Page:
Eunice Kennedy Shriver was celebrated by family members as a passionate humanitarian and a pious woman devoid of vanity, hours after thousands of mourners flocked to a church to pay their respects to the founder of the Special Olympics.
“She was pious, I think a very, very pious woman,” Shriver’s nephew Robert F. Kennedy Jr said during a mass service that capped a six-hour public wake for Mrs Shriver.
He said his godmother would immediately change her clothing after swimming - not caring who might be looking at her.
“People would go, ’Eunice!’ And she would say ’if you don’t like it, don’t look,”’ Mr Kennedy said to laughter in the church.
Among the steady stream of mourners who flowed into church was Mike Rhodes, a 25-year-old mentally disabled man who left a handmade card for Shriver.
On it was written a simple message: “She taught us to stand tall.”
Hundreds turned out for the wake at Our Lady of Victory Roman Catholic Church, where Mrs Shriver regularly attended services and where President John F. Kennedy’s daughter, Caroline Kennedy, was married to Edward Schlossberg in 1986.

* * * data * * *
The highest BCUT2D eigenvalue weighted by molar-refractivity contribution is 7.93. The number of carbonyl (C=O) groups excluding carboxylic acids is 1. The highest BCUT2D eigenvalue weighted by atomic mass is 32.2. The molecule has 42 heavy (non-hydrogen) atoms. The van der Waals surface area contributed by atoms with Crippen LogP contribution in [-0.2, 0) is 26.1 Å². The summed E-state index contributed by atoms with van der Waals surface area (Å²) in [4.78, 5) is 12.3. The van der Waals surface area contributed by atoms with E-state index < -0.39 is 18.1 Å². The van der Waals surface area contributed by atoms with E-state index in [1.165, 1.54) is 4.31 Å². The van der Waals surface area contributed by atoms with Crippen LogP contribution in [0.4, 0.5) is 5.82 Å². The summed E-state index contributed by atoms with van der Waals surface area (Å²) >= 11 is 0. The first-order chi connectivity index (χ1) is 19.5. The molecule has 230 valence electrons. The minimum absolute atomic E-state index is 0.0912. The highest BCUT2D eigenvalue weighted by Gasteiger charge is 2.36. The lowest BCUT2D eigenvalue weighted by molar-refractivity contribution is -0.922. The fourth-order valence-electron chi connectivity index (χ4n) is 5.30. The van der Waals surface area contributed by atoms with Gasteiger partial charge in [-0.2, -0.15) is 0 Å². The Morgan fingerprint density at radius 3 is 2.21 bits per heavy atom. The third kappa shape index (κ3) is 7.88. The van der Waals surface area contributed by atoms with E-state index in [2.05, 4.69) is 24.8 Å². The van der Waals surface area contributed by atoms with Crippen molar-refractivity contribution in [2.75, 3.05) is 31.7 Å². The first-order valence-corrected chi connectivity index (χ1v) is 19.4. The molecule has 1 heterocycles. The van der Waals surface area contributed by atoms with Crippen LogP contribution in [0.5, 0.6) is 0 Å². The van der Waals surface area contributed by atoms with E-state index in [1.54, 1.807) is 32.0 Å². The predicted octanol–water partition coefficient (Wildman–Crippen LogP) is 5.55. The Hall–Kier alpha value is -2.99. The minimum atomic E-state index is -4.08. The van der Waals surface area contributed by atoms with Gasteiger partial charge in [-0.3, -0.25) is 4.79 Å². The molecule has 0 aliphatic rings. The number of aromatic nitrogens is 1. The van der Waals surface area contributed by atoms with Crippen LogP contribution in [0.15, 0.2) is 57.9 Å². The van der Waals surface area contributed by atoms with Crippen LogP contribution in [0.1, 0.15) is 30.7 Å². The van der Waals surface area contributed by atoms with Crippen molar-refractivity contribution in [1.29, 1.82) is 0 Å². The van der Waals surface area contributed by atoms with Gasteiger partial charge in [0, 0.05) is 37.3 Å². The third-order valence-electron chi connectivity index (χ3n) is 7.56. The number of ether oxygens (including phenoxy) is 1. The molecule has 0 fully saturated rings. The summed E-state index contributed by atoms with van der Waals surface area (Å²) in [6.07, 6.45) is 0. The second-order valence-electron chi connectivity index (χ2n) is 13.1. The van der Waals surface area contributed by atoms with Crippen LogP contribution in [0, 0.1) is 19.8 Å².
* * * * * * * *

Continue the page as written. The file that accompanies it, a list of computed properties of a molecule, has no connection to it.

Mrs Shriver’s coffin was surrounded by Kennedy family photos – many featuring family members with world leaders – and pictures of Mrs Shriver from the Special Olympics.
Mrs Shriver, the sister of the late President Kennedy and Senator Edward Kennedy, had suffered a series of strokes in recent years and died at Cape Cod Hospital on Tuesday in the company of her husband, her five children and her 19 grandchildren.
She was also the sister of Senator Robert F. Kennedy; the wife of 1972 vice presidential candidate R. Sargent Shriver; the mother of former NBC newswoman Maria Shriver; and the mother-in-law of California Governor Arnold Schwarzenegger.
Loretta Claiborne, 55, a Special Olympian, described Shriver as a friend, and said she left a legacy of helping all kinds of people.
“When I was standing at her casket, I put my head down and said, ’God, let me be part of this legacy to keep her legacy going,”’ Ms Claiborne said.
Family members attended a private wake before the doors opened to the public.
Ted Kennedy, who is battling brain cancer did not attend. Spokesman Keith Maley said the senator’s schedule was day-to-day and it was unclear if he would attend today’s invitation-only funeral Mass at St Francis Xavier church in Hyannis.